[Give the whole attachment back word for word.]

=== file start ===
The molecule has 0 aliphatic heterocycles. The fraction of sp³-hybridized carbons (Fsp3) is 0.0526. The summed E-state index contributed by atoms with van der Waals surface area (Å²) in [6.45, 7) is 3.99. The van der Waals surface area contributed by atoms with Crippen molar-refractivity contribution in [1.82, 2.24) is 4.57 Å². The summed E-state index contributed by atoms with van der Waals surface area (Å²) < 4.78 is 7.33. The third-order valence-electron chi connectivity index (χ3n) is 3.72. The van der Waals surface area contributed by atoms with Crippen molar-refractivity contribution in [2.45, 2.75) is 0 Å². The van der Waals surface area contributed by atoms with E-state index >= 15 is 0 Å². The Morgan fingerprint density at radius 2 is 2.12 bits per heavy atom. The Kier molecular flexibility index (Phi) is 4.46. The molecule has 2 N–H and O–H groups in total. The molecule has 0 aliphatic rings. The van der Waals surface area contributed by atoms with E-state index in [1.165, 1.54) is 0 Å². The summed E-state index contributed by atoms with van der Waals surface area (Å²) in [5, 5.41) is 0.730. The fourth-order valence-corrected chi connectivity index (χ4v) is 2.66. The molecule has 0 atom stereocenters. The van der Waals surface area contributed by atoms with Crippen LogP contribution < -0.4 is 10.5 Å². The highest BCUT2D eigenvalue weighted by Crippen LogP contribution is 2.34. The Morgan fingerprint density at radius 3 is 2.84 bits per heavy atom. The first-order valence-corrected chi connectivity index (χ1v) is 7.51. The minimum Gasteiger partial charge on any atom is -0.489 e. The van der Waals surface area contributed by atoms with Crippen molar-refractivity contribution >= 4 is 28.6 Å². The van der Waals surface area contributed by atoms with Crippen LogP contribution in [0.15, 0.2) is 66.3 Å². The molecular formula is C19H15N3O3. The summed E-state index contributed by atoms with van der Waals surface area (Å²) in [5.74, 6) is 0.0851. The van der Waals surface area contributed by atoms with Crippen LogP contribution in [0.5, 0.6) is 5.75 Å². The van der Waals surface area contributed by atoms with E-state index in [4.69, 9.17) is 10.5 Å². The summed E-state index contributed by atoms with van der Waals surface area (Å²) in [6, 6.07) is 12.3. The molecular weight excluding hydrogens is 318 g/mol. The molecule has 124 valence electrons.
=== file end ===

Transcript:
The molecule has 0 aliphatic heterocycles. The fraction of sp³-hybridized carbons (Fsp3) is 0.0526. The summed E-state index contributed by atoms with van der Waals surface area (Å²) in [6.45, 7) is 3.99. The van der Waals surface area contributed by atoms with Crippen molar-refractivity contribution in [1.82, 2.24) is 4.57 Å². The summed E-state index contributed by atoms with van der Waals surface area (Å²) < 4.78 is 7.33. The third-order valence-electron chi connectivity index (χ3n) is 3.72. The van der Waals surface area contributed by atoms with Crippen molar-refractivity contribution in [2.45, 2.75) is 0 Å². The van der Waals surface area contributed by atoms with E-state index >= 15 is 0 Å². The Morgan fingerprint density at radius 2 is 2.12 bits per heavy atom. The Kier molecular flexibility index (Phi) is 4.46. The molecule has 2 N–H and O–H groups in total. The molecule has 0 aliphatic rings. The van der Waals surface area contributed by atoms with E-state index in [1.165, 1.54) is 0 Å². The summed E-state index contributed by atoms with van der Waals surface area (Å²) in [5, 5.41) is 0.730. The fourth-order valence-corrected chi connectivity index (χ4v) is 2.66. The molecule has 0 atom stereocenters. The van der Waals surface area contributed by atoms with Crippen LogP contribution < -0.4 is 10.5 Å². The highest BCUT2D eigenvalue weighted by Crippen LogP contribution is 2.34. The Morgan fingerprint density at radius 3 is 2.84 bits per heavy atom. The first-order valence-corrected chi connectivity index (χ1v) is 7.51. The minimum Gasteiger partial charge on any atom is -0.489 e. The van der Waals surface area contributed by atoms with Crippen molar-refractivity contribution >= 4 is 28.6 Å². The van der Waals surface area contributed by atoms with Crippen LogP contribution in [0.15, 0.2) is 66.3 Å². The molecular formula is C19H15N3O3. The summed E-state index contributed by atoms with van der Waals surface area (Å²) in [5.74, 6) is 0.0851. The van der Waals surface area contributed by atoms with Crippen LogP contribution in [0.5, 0.6) is 5.75 Å². The van der Waals surface area contributed by atoms with E-state index in [4.69, 9.17) is 10.5 Å². The summed E-state index contributed by atoms with van der Waals surface area (Å²) in [6, 6.07) is 12.3. The molecular weight excluding hydrogens is 318 g/mol. The molecule has 124 valence electrons.